MakovskyMonday, December 7, 2015
The 2015 Makovsky Wall Street Reputation Study revealed interesting data about millennials and their relationships with financial institutions. A staggering 69% of the millennials surveyed lack trust in the institutions that handle their money. The news gets worse if millennials get negative news about the firms that hold their assets. In that case, 75% of millennials said bad news would prompt them to find a new financial provider. For others, pricing played an important role, as 76% said they would leave their financial provider if they found lower fees elsewhere. Not surprisingly, 68% conceded that they would reconsider their financial service provider because of access to advanced and mobile technology, while 49% said they would consider banking on mobile platforms provided by tech giants such as Google, Apple, and Amazon.
The Makovsky findings form an interesting comparison with Accenture’s 2015 North America Digital Banking Survey, which studied 4,004 adults from January 19-26, 2015. Accenture found that millennials increasingly prefer local or community banks to major national or regional banks. Indeed, community banks in this survey gained 5% in millennial account holders, while major national and regional banks dropped 16% among millennials in 2014. Respondents cited higher fees from larger banks in their decisions to leave them, legitimating Makovsky’s finding that 76% of millennials would leave their financial institution over expensive fees. Importantly, the differences in fees among big banks (those with at least $10 billion in investments) and smaller ones are significant. MoneyRates.com found that big banks on average have fees for basic services, like general account maintenance and ATM withdrawals, that are $4 higher than smaller banks, and that only 17% of big banks offer free checking, while 31% of smaller banks do so.
Viewed together, these studies present interesting observations about millennials. It appears that millennials are at once pragmatic and untethered, motivated by convenience and desperate for as much information as they can consume. Nearly 7 in 10 millennials (68%) said that their decision about a financial institution could be shaped by access to mobile technology, and half (49%) expressed interest in banking with major tech brands. The synergy of these two factors shows millennials’ commitment to practicality and convenience, and aligns with the expansion of the mobile marketplace. Mobile lets millennials connect with their friends, families, and workplaces. Adding financial institutions to that list is not a disruption, but a welcome addition.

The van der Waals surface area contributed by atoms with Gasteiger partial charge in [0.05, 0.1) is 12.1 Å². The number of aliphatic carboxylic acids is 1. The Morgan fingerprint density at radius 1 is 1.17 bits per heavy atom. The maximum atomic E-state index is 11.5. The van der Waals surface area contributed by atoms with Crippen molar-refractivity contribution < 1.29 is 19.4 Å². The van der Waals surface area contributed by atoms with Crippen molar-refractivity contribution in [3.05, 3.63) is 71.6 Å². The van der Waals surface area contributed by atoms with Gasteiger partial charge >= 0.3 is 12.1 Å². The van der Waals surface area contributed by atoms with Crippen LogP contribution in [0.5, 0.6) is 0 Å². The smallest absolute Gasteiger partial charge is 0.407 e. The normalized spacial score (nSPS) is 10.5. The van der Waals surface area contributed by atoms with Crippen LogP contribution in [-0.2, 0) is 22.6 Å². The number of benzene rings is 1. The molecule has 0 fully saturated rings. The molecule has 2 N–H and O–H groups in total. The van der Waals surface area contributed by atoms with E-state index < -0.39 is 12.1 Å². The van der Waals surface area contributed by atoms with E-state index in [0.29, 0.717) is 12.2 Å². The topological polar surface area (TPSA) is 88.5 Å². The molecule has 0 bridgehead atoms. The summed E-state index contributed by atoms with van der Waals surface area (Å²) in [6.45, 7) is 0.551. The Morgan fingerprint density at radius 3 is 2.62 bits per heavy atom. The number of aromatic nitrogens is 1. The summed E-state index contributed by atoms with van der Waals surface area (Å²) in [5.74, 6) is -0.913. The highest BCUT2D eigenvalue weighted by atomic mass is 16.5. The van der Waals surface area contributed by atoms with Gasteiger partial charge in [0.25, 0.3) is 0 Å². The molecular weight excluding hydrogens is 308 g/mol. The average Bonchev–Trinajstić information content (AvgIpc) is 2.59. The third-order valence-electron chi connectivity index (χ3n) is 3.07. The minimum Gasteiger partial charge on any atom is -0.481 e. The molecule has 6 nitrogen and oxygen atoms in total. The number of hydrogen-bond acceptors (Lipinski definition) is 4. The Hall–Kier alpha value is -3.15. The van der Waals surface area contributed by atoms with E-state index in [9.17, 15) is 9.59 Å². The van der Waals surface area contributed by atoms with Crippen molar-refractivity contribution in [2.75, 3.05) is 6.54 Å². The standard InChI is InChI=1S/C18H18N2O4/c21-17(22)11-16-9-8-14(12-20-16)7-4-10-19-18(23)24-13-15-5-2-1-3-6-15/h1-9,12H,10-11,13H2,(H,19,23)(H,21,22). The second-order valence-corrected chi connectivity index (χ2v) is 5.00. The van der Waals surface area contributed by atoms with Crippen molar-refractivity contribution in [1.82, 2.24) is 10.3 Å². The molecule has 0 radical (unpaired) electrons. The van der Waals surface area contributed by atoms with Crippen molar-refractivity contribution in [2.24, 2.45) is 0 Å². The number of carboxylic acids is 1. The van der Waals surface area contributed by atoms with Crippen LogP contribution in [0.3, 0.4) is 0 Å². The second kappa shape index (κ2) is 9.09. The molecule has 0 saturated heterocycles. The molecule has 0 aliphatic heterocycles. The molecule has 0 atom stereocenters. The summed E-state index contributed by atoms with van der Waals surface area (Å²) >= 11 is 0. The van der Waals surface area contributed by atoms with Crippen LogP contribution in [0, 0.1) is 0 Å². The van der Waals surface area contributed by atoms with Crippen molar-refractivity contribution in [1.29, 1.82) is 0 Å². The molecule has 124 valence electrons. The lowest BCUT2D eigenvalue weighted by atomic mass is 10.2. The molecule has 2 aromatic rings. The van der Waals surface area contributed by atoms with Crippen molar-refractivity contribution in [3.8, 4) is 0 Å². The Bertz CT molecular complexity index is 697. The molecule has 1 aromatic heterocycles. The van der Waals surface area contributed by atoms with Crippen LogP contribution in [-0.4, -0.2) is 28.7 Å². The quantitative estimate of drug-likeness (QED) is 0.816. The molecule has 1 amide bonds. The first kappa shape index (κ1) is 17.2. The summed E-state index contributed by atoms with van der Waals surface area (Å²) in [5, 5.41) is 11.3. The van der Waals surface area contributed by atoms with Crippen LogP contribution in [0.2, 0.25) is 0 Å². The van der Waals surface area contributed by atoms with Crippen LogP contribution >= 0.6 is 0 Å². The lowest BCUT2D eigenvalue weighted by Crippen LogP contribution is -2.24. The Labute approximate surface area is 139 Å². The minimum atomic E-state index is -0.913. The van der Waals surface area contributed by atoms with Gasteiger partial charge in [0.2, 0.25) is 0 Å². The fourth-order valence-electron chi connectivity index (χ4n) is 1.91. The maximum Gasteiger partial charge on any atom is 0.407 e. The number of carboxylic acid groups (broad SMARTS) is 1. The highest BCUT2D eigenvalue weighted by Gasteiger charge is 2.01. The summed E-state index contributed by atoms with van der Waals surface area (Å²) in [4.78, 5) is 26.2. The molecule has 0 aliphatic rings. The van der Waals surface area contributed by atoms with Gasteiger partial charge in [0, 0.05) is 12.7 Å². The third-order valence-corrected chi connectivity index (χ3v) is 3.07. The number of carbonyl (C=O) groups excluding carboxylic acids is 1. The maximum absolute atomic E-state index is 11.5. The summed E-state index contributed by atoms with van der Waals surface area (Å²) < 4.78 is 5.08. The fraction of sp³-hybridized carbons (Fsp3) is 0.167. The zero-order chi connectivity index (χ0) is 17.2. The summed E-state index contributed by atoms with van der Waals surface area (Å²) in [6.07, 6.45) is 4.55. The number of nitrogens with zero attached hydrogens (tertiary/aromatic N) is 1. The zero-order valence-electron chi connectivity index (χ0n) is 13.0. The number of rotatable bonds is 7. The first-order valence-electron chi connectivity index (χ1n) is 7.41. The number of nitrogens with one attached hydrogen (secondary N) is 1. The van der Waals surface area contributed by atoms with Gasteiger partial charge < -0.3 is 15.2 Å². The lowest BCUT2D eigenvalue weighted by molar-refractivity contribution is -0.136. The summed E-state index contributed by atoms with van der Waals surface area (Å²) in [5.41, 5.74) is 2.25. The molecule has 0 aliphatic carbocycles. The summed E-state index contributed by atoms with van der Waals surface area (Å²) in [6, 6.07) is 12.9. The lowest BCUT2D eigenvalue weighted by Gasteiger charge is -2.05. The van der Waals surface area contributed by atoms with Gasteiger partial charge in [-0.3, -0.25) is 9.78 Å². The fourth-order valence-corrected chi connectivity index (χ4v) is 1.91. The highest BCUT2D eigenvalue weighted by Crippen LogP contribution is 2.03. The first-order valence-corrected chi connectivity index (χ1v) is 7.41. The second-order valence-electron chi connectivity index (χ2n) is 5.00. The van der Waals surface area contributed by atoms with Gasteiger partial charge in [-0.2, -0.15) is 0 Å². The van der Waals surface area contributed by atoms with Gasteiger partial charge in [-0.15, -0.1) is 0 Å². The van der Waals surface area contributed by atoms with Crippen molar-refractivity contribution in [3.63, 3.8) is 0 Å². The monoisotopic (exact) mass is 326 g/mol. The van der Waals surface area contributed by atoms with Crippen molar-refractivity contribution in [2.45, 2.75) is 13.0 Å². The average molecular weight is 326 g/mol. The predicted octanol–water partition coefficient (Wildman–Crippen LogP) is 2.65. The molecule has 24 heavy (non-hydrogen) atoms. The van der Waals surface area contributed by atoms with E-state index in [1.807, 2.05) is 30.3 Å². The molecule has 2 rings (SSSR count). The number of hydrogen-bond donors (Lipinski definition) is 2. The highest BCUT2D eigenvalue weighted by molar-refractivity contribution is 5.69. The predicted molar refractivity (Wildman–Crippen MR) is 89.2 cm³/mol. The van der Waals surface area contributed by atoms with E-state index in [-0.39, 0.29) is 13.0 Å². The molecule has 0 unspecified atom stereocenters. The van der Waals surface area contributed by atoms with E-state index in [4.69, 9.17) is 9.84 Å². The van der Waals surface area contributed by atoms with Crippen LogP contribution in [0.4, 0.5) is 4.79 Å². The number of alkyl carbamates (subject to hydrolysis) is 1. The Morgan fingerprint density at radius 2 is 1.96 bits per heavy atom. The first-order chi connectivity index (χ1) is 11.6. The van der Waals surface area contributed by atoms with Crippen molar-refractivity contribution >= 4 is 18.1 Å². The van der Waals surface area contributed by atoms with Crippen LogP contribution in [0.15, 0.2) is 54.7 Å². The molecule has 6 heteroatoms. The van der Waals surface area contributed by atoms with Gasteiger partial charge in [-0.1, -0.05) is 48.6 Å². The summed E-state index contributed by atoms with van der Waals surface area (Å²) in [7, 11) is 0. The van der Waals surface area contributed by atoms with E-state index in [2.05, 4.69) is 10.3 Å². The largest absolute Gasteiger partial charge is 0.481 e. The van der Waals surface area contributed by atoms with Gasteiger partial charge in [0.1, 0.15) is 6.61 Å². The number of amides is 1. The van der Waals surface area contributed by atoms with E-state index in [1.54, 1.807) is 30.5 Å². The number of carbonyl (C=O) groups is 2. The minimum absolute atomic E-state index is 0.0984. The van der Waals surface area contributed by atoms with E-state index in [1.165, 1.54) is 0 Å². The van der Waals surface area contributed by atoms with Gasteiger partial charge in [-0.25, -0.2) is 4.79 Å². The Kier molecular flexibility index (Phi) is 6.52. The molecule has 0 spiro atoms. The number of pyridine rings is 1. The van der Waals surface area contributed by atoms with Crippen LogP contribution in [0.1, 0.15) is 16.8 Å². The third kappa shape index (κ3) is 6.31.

However, there’s an oft-cited counterpoint to the many positives in the proliferation of the mobile space: millennials are increasingly unattached to the personal relationships that previously served as the bedrock of sales and consumer-client relationships. This makes millennials far more likely than others to breach contracts or break commitments. In fact, according to the Accenture study, 18% of millennials switched financial services providers this past year. While some do so after finding a better price, others do so after learning new information.
The Accenture study also revealed that 81% of millennials compared pricing and read reviews online for financial institutions prior to committing to one. Across all age-based demographics, millennials in the Accenture study were the most interested in learning more about finance and the most willing to seek financial advice. This thirst for knowledge fits the millennial profile, as is the way in which the knowledge is employed.
These findings suggest that when appealing to millennials, consider their commitment to pragmatism and convenience. Consider that they are uniquely willing to change service providers if one is cheaper or has better reviews. And consider that they are attuned to a myriad channels by which they can access information on different services and offerings, looking for the perfect fit. Now that millennials outnumber baby boomers, it makes economic sense to track their distinctive likes and dislikes.